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Confidence building after some sketchy rides

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  • #21
    Originally posted by anneelshoff View Post
    Since then, my confidence is waning. His spooks are usually leaps to the side with a snort and then it's like nothing happened. This week is no exception but now he is spooking at everything and I wonder if he is "faking it" because he doesn't have any play time or if it's a combination of that and previcox that gives him relief from any pain.
    Horses don't "fake" spooking. Or lameness. Or any of the other issues they're accused of "faking" when their rider can't fix it.
    With the very decreased work load and confinement, I'm pretty sure you have your answer. The poster above who suggested cutting back some or all of the grain as a starting point gave good advice.
    The other possible problem is if you're nervously anticipating a spook, you'll probably get a spook.

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    • #22
      I call that particular move the "Arab teleport". Patent pending. After years and years of riding my quirky 3/4 Arabian gelding, I got a chance to ride a cutting horse for the first time and felt right at home!

      Horses may not "fake" spooking, but I found that my horse DID use spooking as a way to change the subject. If what I was currently asking (or not) him to do was either boring or difficult, he would start actively searching for "scary" objects. I learned to keep him busy and never do the same thing for more than a minute or two at a time. Shoulder-fore/shoulder-in is your friend when he starts to get distracted, as are transitions within and between gaits. Keep him actively listening to you and looking for your next command, even while hacking (once you are ready for that again).

      Also, learn to keep one eye on his ears. My guy would cock an ear down towards the ground when he was preparing to spook, and that was the only indication he'd ever give of what was coming. One minute we'd be quietly trotting down the rail, and less than 5 seconds later he'd be standing 20 feet away, looking at me where he'd left me on the ground.

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      • #23
        structure, structure, structure!!!!
        In hand work is the best for arabs, to focus them on you as the handler. Not just "loinging in a big circle" but bit flexions, backing up when sound, shoulder in, etc.

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        • Original Poster

          #24
          Thank you all for your help. All of my rides thus far have been supervised by my trainer or another experienced rider in my barn and we lunge for 5-10 mins before. Wish I could do more but the vet really recommends minimal lungeing at least until his toeing-in is corrected some with shoeing. Took a few days for him to get used to shoes and bell boots but he seems to be settling in now. He was moving around like a Saddlebred for a day or so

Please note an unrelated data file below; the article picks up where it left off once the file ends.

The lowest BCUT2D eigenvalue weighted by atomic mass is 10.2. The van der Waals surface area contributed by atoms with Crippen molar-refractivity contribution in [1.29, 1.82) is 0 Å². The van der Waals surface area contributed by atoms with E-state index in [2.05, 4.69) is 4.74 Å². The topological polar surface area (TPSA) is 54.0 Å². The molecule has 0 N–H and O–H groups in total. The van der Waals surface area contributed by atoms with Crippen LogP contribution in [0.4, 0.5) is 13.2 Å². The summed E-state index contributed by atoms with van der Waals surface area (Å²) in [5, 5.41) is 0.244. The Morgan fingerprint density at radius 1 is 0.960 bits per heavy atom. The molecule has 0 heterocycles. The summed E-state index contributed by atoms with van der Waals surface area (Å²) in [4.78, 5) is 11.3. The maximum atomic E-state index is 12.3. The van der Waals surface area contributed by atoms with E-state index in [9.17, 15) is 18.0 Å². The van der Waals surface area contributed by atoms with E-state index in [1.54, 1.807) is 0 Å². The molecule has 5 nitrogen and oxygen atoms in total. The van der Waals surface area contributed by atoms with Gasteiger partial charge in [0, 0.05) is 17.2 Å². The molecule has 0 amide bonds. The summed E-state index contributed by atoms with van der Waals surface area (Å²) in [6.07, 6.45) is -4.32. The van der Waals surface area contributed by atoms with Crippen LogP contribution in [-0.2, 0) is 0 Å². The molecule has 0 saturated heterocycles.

While riding I have been keeping him focused and noticing the ears, body tensing, etc. and putting him to work on a different move (shoulder in/half halt/transitioning gait/small circle). I've also had a 19 year old dressage rider at my barn have a go and she did well - only one big spook for her! She was raised riding Arabs exclusively so she read him well. No atomic spooks in the last two weeks under saddle so that's an improvement! We are doing groundwork before every ride and I'm going to lead him out to the scary hayfield this week to do some walking about. I do a majority of my trial riding with friends who have older, calm quarter horse mares who keep him calm and put him in his place! He's usually just so focused on impressing them that he rarely spooks on the trail!! I just won't be going out alone again for a long time. This whole experience has taught me a lot and now, instead of being discouraged, I'm excited to learn more about groundwork and how to communicate better with my boy. We've actually been having some fun with free lungeing and he's been very cooperative! The trail obstacles are coming back out today
          Most importantly, my body and confidence is recovering from my fall, three weeks later!!

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          • Original Poster

            #25
            Originally posted by Gloria View Post
            I'm lost. Are you saying that he is fine in the ring, fine at trails in a group, but not when you are riding in a field with loose horses? There is only one horse that I trust to ride in such setting, and he is the boss horse, 17 years old. No other horses dare to bother him. With young ones, there is too much herd dynamic at play that I no longer bother. Yes, I can keep other horses away in the field, but it is too much work on my part. I just want to ride and have fun.

            Otherwise, is it not an option to ride in the ring? There are also a lot of ground exercises you can do, at walk, that can bring his attention back to you, respectfully, but you need someone to show you in person. I have some pistol hot horses and these ground exercises have been invaluable.
            Just FYI - NOOOO!! I would NEVER ride my horse in a field with loose horses!!! Not sure how that came across but absolutely not.

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